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Level 2: History of Structured Query Language (SQL)


Level 2: History of Structured Query Language (SQL)

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Greg Larsen
Greg Larsen
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Comments posted to this topic are about the item Level 2: History of Structured Query Language (SQL)

Gregory A. Larsen, MVP
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Thank you kindly for this series.

On
http://www.sqlservercentral.com/articles/Stairway+Series/75772/#
the link to
Level 3: Relational Database Design
which should be
http://www.sqlservercentral.com/articles/Stairway+Series/75775/#

is actually to
http://www.sqlservercentral.com/articles/Stairway+Series/75774/#
which is
Level 2: History of Structured Query Language (SQL)

For some reason the dates at the bottom are two weeks to the future eg today is 2011/09/07 and the date on

Stairway to T-SQL Level 2: History of Structured Query Language (SQL)
is By Gregory Larsen, 2011/10/21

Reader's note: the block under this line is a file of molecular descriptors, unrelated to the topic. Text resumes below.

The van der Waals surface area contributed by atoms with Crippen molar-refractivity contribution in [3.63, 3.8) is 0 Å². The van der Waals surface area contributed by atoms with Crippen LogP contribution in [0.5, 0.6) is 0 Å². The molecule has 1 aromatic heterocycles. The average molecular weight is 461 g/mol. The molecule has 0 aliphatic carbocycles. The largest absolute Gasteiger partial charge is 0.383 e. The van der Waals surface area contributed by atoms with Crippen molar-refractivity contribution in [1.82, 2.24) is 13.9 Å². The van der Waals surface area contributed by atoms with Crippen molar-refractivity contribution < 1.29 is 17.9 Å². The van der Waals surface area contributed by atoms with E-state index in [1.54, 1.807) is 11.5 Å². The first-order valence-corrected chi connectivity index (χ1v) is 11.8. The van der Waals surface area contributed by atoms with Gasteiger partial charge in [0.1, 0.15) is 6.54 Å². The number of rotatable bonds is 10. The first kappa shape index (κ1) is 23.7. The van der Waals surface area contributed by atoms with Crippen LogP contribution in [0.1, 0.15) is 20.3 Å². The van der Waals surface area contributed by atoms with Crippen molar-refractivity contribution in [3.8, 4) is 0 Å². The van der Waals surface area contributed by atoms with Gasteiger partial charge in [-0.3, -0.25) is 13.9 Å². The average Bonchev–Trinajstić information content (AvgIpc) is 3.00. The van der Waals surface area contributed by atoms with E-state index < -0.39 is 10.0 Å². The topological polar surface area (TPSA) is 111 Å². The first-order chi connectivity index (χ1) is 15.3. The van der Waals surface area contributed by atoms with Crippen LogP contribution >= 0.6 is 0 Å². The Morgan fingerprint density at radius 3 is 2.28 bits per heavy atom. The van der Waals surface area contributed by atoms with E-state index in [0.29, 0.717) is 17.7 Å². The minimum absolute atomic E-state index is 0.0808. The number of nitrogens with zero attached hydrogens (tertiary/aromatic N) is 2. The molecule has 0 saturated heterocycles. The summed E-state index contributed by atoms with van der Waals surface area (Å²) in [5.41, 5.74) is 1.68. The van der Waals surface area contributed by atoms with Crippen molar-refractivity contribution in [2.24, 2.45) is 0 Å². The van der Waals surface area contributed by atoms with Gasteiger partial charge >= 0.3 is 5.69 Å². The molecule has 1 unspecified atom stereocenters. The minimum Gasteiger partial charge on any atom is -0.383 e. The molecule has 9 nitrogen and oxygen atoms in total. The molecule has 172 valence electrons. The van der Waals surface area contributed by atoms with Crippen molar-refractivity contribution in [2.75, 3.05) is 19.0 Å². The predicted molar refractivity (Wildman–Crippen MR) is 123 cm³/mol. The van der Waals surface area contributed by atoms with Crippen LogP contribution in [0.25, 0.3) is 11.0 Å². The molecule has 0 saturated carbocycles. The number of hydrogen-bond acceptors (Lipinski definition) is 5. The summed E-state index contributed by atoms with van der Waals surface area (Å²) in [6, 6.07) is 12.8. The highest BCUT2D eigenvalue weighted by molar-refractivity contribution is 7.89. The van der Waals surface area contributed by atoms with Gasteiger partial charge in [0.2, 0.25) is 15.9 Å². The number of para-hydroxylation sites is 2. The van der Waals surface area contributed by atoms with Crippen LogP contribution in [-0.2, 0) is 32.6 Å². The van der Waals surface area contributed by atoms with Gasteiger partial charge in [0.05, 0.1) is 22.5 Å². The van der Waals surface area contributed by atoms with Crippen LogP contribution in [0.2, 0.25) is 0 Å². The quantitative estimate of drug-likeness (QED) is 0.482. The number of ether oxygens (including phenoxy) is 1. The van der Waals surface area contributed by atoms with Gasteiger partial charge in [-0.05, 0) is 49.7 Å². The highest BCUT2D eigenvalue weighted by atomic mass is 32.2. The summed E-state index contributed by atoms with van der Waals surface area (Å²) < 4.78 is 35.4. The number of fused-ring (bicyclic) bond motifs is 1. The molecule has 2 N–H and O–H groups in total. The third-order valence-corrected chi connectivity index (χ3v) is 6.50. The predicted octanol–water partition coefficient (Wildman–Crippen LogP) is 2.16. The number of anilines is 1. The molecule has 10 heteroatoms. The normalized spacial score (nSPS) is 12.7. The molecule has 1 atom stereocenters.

Martti K.
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glad you mentioned Relational, Inc. Otherwise one would get the impression that M$ invented everything that is in the current Sql standard. Especially now that Sql Server 2008 is more like Oracle 10/11 than ever, which is actually a good thing.
Duncan Tilley
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i may be wrong about this, but I thought Sytem/38 was an operating system for IBM minicomputers
Jon Russell
Jon Russell
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Thank you, Greg. I enjoyed this.
Jeff Moden
Jeff Moden
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jberg-604007 (10/21/2011)
Especially now that Sql Server 2008 is more like Oracle 10/11 than ever, which is actually a good thing.


Since I have a primordial hatred for Oracle, I'll have to strongly disagree with that notion. ;-)

--Jeff Moden

RBAR is pronounced ree-bar and is a Modenism for Row-By-Agonizing-Row.
First step towards the paradigm shift of writing Set Based code:
Stop thinking about what you want to do to a row... think, instead, of what you want to do to a column.
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webrunner
webrunner
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Thanks for this Stairway!

I would add only a couple of references - background for the Relational Model:

Edgar F. Codd
https://en.wikipedia.org/wiki/Edgar_F._Codd

Codd, E. F. (1970). "A relational model of data for large shared data banks" (PDF). Communications of the ACM. 13 (6): 377. doi:10.1145/362384.362685.
http://www.seas.upenn.edu/~zives/03f/cis550/codd.pdf


- webrunner

-------------------
A SQL query walks into a bar and sees two tables. He walks up to them and says Can I join you?
Ref.: http://tkyte.blogspot.com/2009/02/sql-joke.html
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